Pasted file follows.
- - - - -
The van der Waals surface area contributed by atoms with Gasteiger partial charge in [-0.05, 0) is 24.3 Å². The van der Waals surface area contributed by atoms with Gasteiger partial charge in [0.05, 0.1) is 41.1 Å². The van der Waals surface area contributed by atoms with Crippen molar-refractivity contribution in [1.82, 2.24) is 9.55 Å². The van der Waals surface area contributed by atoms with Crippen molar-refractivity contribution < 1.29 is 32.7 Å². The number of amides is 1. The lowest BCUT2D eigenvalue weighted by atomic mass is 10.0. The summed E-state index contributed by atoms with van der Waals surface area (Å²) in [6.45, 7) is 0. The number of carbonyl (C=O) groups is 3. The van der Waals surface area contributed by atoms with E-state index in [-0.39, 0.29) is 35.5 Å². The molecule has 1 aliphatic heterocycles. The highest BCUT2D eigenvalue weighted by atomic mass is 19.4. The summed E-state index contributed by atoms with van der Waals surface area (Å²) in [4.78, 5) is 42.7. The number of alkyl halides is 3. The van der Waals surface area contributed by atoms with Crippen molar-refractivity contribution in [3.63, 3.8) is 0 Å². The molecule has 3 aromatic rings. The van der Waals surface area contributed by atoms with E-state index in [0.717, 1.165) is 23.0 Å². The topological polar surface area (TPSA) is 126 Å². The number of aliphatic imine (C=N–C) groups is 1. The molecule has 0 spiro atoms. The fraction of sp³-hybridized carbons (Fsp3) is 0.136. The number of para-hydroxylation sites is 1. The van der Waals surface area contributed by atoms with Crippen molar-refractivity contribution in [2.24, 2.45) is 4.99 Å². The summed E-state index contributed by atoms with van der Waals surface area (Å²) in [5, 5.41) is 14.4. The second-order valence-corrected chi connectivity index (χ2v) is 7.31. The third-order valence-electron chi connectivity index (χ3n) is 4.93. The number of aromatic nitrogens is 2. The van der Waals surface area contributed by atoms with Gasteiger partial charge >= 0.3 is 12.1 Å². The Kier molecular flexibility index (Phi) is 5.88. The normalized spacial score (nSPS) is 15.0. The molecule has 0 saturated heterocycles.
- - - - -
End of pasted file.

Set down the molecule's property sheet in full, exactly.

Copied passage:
The van der Waals surface area contributed by atoms with Gasteiger partial charge in [-0.05, 0) is 24.3 Å². The van der Waals surface area contributed by atoms with Gasteiger partial charge in [0.05, 0.1) is 41.1 Å². The van der Waals surface area contributed by atoms with Crippen molar-refractivity contribution in [1.82, 2.24) is 9.55 Å². The van der Waals surface area contributed by atoms with Crippen molar-refractivity contribution < 1.29 is 32.7 Å². The number of amides is 1. The lowest BCUT2D eigenvalue weighted by atomic mass is 10.0. The summed E-state index contributed by atoms with van der Waals surface area (Å²) in [6.45, 7) is 0. The number of carbonyl (C=O) groups is 3. The van der Waals surface area contributed by atoms with E-state index in [-0.39, 0.29) is 35.5 Å². The molecule has 1 aliphatic heterocycles. The highest BCUT2D eigenvalue weighted by atomic mass is 19.4. The summed E-state index contributed by atoms with van der Waals surface area (Å²) in [4.78, 5) is 42.7. The number of alkyl halides is 3. The van der Waals surface area contributed by atoms with Crippen molar-refractivity contribution in [3.63, 3.8) is 0 Å². The molecule has 3 aromatic rings. The van der Waals surface area contributed by atoms with E-state index in [0.717, 1.165) is 23.0 Å². The topological polar surface area (TPSA) is 126 Å². The number of aliphatic imine (C=N–C) groups is 1. The molecule has 0 spiro atoms. The fraction of sp³-hybridized carbons (Fsp3) is 0.136. The number of para-hydroxylation sites is 1. The van der Waals surface area contributed by atoms with Crippen molar-refractivity contribution in [2.24, 2.45) is 4.99 Å². The summed E-state index contributed by atoms with van der Waals surface area (Å²) in [5, 5.41) is 14.4. The second-order valence-corrected chi connectivity index (χ2v) is 7.31. The third-order valence-electron chi connectivity index (χ3n) is 4.93. The number of aromatic nitrogens is 2. The van der Waals surface area contributed by atoms with Gasteiger partial charge >= 0.3 is 12.1 Å². The Kier molecular flexibility index (Phi) is 5.88. The normalized spacial score (nSPS) is 15.0. The molecule has 0 saturated heterocycles.